Consuming greater amounts of choline — a nutrient found in eggs and meat — during pregnancy may lower an infant's vulnerability to stress-related illnesses, such as mental health disturbances, and chronic conditions, like hypertension, later in life. (Credit: © midosemsem / Fotolia)

NewsPsychology (Sep. 20, 2012) — Just as women are advised to get plenty of folic acid around the time of conception and throughout early pregnancy, new research suggests another very similar nutrient may one day deserve a spot on the obstetrician's list of recommendations.

Consuming greater amounts of choline — a nutrient found in eggs and meat — during pregnancy may lower an infant's vulnerability to stress-related illnesses, such as mental health disturbances, and chronic conditions, like hypertension, later in life.

In an early study in The FASEB Journal, nutrition scientists and obstetricians at Cornell University and the University of Rochester Medical Center found that higher-than-normal amounts of choline in the diet during pregnancy changed epigenetic markers — modifications on our DNA that tell our genes to switch on or off, to go gangbusters or keep a low profile — in the fetus. While epigenetic markers don't change our genes, they make a permanent imprint by dictating their fate: If a gene is not expressed — turned on — it's as if it didn't exist.

The finding became particularly exciting when researchers discovered that the affected markers were those that regulated the hypothalamic-pituitary-adrenal or HPA axis, which controls virtually all hormone activity in the body, including the production of the hormone cortisol that reflects our response to stress and regulates our metabolism, among other things.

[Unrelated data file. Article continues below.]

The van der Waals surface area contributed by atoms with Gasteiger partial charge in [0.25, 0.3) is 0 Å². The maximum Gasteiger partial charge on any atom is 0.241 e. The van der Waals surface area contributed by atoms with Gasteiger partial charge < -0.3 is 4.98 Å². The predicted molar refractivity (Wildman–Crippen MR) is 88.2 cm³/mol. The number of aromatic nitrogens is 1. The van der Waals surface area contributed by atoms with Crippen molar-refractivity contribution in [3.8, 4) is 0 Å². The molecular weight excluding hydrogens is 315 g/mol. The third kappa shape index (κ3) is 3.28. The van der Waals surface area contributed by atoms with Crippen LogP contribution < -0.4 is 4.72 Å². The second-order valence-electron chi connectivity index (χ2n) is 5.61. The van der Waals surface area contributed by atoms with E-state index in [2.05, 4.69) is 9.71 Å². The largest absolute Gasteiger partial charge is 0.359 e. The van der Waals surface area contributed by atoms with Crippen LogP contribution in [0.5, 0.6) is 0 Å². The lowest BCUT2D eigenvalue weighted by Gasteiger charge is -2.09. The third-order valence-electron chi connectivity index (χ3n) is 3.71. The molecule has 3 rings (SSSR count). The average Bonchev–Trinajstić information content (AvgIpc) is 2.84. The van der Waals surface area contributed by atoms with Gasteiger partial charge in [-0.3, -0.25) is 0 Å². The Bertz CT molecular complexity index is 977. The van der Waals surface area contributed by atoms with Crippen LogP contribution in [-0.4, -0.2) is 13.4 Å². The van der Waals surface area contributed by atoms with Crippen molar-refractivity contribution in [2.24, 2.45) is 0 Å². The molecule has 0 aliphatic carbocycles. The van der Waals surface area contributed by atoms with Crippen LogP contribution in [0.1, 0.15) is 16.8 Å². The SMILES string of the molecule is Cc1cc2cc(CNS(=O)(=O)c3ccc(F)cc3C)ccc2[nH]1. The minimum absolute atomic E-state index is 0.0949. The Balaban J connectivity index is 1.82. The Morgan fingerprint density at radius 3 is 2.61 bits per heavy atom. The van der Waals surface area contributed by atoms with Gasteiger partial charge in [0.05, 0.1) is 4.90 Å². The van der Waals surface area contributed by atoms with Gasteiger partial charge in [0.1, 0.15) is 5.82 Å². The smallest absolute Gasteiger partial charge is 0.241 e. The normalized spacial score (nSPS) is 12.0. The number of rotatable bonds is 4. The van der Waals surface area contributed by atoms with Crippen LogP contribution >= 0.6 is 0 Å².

More choline in the mother's diet led to a more stable HPA axis and consequently less cortisol in the fetus. As with many aspects of our health, stability is a very good thing: Past research has shown that early exposure to high levels of cortisol, often a result of a mother's anxiety or depression, can increase a baby's lifelong risk of stress-related and metabolic disorders.

"The study is important because it shows that a relatively simple nutrient can have significant effects in prenatal life, and that these effects likely continue to have a long-lasting influence on adult life," said Eva K. Pressman, M.D., study author and director of the high-risk pregnancy program at the University of Rochester Medical Center. "While our results won't change practice at this point, the idea that maternal choline intake could essentially change fetal genetic expression into adulthood is quite novel."

Pressman, who advises pregnant women every day, says choline isn't something people think a lot about because it is already present in many things we eat and there is usually no concern of choline deficiency. Though much more research has focused on folate — functionally very similar to choline and used to decrease the risk of neural tube defects like spina bifida — a few very compelling studies sparked her interest, including animal studies on the role of choline in mitigating fetal alcohol syndrome and changing outcomes in Down syndrome.

A long-time collaborator with researchers at Cornell, Pressman joined a team led by Marie Caudill, Ph.D., R.D., professor in the Division of Nutritional Sciences at Cornell, in studying 26 pregnant women in their third trimester who were assigned to take 480 mg of choline per day, an amount slightly above the standard recommendation of 450 mg per day, or about double that amount, 930 mg per day. The choline was derived from the diet and from supplements and was consumed up until delivery.